The project succeeded in developing and detonating three nuclear weapons in 1945: a test detonation of a plutonium implosion bomb on July 16 (the Trinity test) near Alamogordo, New Mexico; an enriched uranium bomb code-named "Little Boy" on August 6 over Hiroshima, Japan; and a second plutonium bomb, code-named "Fat Man" on August 9 over Nagasaki, Japan.
The project's roots lay in scientists' fears since the 1930s that Nazi Germany was also investigating nuclear weapons of its own. Born out of a small research program in 1939, the Manhattan Project eventually employed more than 130,000 people and cost nearly $2 billion USD ($23 billion in 2007 dollars based on CPI). It resulted in the creation of multiple production and research sites that operated in secret.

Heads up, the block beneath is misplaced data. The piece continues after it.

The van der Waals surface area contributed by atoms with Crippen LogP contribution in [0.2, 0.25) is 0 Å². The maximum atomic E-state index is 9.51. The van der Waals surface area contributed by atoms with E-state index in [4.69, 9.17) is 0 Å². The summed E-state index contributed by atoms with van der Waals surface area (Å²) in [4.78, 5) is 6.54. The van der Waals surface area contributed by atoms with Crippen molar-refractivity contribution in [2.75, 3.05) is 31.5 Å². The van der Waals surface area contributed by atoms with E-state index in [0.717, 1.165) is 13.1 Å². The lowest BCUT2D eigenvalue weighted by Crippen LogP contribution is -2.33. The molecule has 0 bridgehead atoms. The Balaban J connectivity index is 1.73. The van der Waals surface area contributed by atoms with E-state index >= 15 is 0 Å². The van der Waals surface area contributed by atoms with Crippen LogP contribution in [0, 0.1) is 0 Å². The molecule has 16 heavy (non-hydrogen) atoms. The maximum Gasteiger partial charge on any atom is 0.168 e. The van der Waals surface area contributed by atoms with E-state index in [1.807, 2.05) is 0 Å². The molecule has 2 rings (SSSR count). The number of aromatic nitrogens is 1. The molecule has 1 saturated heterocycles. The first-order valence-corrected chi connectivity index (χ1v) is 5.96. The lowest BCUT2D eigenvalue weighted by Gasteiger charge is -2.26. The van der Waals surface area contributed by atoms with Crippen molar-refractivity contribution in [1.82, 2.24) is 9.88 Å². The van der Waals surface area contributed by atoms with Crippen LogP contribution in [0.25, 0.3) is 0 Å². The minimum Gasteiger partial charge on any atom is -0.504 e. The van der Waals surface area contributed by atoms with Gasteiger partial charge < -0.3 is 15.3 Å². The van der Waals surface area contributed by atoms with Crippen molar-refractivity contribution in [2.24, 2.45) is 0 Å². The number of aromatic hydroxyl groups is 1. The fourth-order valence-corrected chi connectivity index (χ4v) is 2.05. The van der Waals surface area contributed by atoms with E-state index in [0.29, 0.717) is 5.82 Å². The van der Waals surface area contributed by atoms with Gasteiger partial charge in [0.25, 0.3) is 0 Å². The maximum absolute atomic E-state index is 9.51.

The three primary research and production sites of the project were the plutonium-production facility at what is now the Hanford Site, the uranium-enrichment facilities at Oak Ridge, Tennessee, and the weapons research and design laboratory, now known as Los Alamos National Laboratory. Project research took place at over thirty different sites across the United States, Canada, and the United Kingdom. The MED maintained control over U.S. weapons production until the formation of the Atomic Energy Commission in January 1947. We also have an original photo print taken from HMS Colossus, part of 11th Aircraft Carrier Squadron, that was based in the Pacific, commanded by Rear Admiral Harcourt. It was taken on 7th August 1945 the day after Little Boy was detonated. It is a picture of two I/d profiles of two Japanese T/E fighters that were originally observed in July 1945. These photographs were sent to the Manhattan Project HQ, but why, to us, this remains a mystery. Also, another souvenir, the serial tag from the Army Air Corps Bell and Howell sound projector, that apparently showed the original film of the detonation of 'Little Boy' to Professor Eilenberg and others from the project after the Enola Gay mission. Those souvenirs we had accompanied the sale of the first and engraved spare ball race, and not this one. We show in the gallery, for information only, a Paul R. Halmos's photograph of Samuel Eilenberg (1913-1998, shielding his face left, and Gordon T. Whyburn (1904-1969) in 1958 at the International Congress of Mathematicians in Edinburgh. For example, in relation to the desirability of original items connected to this monumentally historical mission, two other souvenirs were sold some 16 years ago in the US. The Little Boy was armed on the mission by removing the green safety plugs, and arming it with red arming plugs. This was undertaken by 23 year old Lt. Morris Richard Jeppson, who armed the bomb during the flight. For this perilous task he was awarded the Silver Star for his unique contribution to the mission. Jeppson, however, kept a few of the green plugs that signified his role in the bombing as souvenirs. He sold two of them in San Francisco for $167,500, at auction, in 2002, however, the US federal government claimed they were classified material and tried, but failed dismally, to block the sale in the courts, however the presiding Judge ruled that all of the Little Boy artefacts, details etc., are effectively, now, in the public domain and free to be sold at will. We were very fortunate to acquire these fascinating pieces, from Prof Eilenberg's collection, from a doctor and lecturer of oriental studies in London, who acquired them himself some years ago from a dear colleague of Prof Eilenberg. This rare piece, the back-up gyro ball race spare part, does not bear engraving, and does not come with the camera plate or official photos, but we can supply copy photo images of the originals. Plus, an all important Certificate of Authenticity.